Kurdish militant group the Kurdistan Freedom Falcons (TAK) on Friday claimed a car bombing in the centre of Istanbul that killed seven police and four civilians earlier this week.
The TAK -- seen as a splinter group of the Kurdistan Workers Party (PKK) -- said the attack on Tuesday was revenge for operations by the Turkish army in the Kurdish-dominated southeast and reaffirmed a warning that foreign tourists should not visit Turkey for their own safety.
“The action was carried out to counter all the savage attacks of the Turkish Republic in Nusaybin and Sirnak and other places,” it said, referring to the areas in the southeast where the army had been carrying out operations against Kurdish militants.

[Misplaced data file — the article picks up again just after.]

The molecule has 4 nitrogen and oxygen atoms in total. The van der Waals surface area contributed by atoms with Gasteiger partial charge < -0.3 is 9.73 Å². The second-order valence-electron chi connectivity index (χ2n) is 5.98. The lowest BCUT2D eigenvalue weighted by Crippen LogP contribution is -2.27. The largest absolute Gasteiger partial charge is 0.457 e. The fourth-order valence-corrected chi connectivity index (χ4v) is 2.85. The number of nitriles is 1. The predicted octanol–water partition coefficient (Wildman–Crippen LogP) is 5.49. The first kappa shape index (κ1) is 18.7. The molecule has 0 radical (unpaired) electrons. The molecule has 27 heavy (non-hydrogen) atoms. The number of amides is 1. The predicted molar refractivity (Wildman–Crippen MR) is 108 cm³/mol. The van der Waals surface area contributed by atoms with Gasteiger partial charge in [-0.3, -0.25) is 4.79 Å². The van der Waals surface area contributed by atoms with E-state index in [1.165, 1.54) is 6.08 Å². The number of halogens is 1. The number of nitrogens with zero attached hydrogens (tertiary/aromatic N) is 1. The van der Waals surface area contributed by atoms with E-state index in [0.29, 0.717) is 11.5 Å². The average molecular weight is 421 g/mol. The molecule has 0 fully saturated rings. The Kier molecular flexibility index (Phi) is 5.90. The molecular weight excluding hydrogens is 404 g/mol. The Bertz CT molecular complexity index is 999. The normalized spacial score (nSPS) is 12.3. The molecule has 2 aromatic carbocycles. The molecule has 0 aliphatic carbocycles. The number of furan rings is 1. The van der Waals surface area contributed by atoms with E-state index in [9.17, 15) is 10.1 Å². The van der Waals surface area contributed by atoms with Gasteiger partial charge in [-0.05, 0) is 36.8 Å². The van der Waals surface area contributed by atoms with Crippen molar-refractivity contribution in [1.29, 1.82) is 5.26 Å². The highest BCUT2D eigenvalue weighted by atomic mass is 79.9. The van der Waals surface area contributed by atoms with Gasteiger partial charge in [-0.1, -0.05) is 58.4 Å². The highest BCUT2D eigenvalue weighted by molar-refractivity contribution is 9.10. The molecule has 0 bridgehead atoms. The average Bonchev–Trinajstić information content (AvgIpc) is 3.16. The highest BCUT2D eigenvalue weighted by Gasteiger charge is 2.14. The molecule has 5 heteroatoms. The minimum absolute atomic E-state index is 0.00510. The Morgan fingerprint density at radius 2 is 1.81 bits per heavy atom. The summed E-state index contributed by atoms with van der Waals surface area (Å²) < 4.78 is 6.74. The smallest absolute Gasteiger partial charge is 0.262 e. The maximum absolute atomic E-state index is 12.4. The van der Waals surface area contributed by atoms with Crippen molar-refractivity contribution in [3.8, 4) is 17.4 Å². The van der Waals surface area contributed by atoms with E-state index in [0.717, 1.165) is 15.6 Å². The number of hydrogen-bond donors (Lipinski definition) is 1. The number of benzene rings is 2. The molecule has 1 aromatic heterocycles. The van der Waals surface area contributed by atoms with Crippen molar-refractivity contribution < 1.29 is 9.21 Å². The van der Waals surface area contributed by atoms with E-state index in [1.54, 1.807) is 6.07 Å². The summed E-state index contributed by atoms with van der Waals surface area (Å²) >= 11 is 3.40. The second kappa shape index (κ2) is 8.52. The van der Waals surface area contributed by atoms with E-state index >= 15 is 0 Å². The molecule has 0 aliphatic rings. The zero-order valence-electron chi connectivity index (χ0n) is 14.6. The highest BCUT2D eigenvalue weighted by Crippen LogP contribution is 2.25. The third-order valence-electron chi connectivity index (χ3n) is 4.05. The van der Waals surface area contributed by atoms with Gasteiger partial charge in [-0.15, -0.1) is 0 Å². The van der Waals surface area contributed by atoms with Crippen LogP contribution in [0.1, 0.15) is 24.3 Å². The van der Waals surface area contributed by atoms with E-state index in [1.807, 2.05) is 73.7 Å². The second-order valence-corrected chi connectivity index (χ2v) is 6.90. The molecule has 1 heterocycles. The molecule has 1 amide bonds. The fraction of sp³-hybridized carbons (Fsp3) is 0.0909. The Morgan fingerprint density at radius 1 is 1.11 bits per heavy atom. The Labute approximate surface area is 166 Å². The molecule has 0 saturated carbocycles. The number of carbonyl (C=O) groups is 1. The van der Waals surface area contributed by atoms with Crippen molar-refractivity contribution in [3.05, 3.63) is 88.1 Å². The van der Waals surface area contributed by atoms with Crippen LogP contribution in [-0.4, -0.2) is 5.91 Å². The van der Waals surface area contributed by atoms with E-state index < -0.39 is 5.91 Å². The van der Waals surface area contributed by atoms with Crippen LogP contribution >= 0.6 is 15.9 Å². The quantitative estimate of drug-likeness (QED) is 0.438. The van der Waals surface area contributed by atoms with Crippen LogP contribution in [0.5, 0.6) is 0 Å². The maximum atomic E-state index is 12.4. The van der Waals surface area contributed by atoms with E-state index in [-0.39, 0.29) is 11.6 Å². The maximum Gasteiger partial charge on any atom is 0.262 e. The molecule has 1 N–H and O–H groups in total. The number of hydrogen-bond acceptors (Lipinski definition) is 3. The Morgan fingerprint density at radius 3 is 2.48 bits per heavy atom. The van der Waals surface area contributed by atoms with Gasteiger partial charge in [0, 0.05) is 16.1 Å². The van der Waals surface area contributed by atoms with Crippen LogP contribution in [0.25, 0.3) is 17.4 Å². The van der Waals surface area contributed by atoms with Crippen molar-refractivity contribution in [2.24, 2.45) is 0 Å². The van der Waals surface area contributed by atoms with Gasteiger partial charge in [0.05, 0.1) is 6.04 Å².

“We again warn foreign tourists who are in Turkey and who want to come to Turkey: foreigners are not our target but Turkey is no longer a reliable country for them,” it added.
The group described the attack as a “sacrifice action”, implying it was a suicide bombing, but did not give any further details.
The TAK has already claimed two attacks this year that killed dozens of people in the capital Ankara in February and March, raising concerns over security in the country.
Its founders are believed to have broken away several years ago from the PKK, which has waged an over three-decade insurgency against the Turkish state.
Little is known about the group but analysts consider its aims and methods to be more radical than those of the PKK, which concentrates its attacks in the southeast conflict zone.